Foodies of New England


(Continued from page 53)

References to the multipurpose spice reach far back into the annals of history: Sanskrit texts from the 4th century BC, an Indian medical compendium written between the 2nd centuries BC and AD, ancient Greek and Roman texts, an ingredient list in an 11th-century Indian text, as well as a sherbert recipe and a rice recipe from a sultan’s court around the early 16th century. By the mid-16th century, cardamom was a player on the international trade stage.

Pharma-Cardamom? In traditional medicine, cardamom has been used to treat skin conditions, particularly for those inflicted with irritated, red skin. Although not used as such in Western medicine, it is often incorporated into soaps and hand creams. The Queen’s better-known medicinal use involves addressing ailments of the stomach. Ayurvedic medicine (a form of traditional medicine native to India) has used it to treat stomach, urinary, respiratory, and cardiac problems. It’s also been employed as a remedy to nasal congestion, sore throats, and indigestion. Also, in contrast to our last “History of…” article on garlic, cardamom is sometimes used as a breath freshener.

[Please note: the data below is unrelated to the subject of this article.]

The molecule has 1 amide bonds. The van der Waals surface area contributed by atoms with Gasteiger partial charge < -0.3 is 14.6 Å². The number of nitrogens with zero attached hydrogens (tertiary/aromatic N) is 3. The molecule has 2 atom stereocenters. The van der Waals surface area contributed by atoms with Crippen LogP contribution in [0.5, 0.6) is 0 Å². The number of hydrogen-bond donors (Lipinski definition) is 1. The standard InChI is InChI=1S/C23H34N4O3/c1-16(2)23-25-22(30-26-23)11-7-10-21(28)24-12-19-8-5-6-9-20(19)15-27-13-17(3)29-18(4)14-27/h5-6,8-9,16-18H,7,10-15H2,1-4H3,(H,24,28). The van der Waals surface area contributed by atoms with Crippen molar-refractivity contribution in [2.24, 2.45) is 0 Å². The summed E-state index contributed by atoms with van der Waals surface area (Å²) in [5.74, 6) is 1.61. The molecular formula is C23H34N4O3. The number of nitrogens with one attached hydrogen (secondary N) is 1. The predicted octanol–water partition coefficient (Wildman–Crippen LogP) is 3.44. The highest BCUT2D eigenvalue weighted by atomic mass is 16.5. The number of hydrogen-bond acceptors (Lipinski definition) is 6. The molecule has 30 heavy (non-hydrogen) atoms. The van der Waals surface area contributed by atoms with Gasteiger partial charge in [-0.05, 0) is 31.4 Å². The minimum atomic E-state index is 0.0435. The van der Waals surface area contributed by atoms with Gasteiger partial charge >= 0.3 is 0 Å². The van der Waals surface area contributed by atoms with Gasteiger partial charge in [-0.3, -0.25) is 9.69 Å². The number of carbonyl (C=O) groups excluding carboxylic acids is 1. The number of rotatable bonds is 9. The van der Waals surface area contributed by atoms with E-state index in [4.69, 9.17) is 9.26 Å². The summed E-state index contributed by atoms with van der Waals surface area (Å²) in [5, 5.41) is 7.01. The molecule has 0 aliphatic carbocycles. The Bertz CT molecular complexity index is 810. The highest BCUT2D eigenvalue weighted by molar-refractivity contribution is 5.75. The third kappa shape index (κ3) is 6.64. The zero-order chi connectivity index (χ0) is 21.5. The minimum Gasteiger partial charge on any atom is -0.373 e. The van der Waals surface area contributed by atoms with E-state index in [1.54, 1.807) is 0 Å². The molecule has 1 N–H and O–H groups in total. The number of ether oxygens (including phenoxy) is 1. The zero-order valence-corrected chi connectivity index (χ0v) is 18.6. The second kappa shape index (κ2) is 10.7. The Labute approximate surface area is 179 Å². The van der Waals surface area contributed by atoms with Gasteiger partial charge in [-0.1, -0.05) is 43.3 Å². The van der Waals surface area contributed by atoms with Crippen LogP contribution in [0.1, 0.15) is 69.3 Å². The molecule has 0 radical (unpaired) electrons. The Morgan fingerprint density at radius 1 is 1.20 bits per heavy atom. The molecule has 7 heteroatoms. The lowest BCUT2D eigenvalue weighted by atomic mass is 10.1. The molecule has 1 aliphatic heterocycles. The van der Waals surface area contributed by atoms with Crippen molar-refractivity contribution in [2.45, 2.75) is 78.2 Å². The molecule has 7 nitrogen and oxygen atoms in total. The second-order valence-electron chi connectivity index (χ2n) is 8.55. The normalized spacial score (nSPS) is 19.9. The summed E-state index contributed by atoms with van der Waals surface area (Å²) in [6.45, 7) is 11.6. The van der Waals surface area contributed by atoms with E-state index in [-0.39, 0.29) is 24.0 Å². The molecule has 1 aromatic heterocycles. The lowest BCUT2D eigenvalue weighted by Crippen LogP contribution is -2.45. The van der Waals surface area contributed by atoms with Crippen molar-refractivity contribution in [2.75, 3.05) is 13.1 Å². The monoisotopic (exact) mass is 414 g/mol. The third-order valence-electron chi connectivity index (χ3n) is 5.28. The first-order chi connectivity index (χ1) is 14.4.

OK, But What Does That Have to Do With the Price of Cardamom in India… and Elsewhere? If you’re enticed by this exotic flavor but have yet to add it to your own spice rack, be prepared to pony up the rupees, quetzals, or currency relative to where it’s grown: Cardamom is one of the most expensive spices in the world. At press time, ground cardamom averaged $12 for 2 oz.

Thanks Caitlin-Meghan McGrath, one of our FB fans, for suggesting the article on Simon Pearce.

It might be worth it, though. Legend has it that Cleopatra was enchanted by the fragrance of cardamom, so much so that she had the palace scented with cardamom smoke when loverboy Marc Anthony stopped by the royal digs. Perhaps this is what Shakespeare really meant when he wrote in Antony and Cleopatra, “a morsel for a monarch”?

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Buffalo Roam Written by Domenic D. Mercurio, Jr. Photography by Scott Erb and Donna Dufault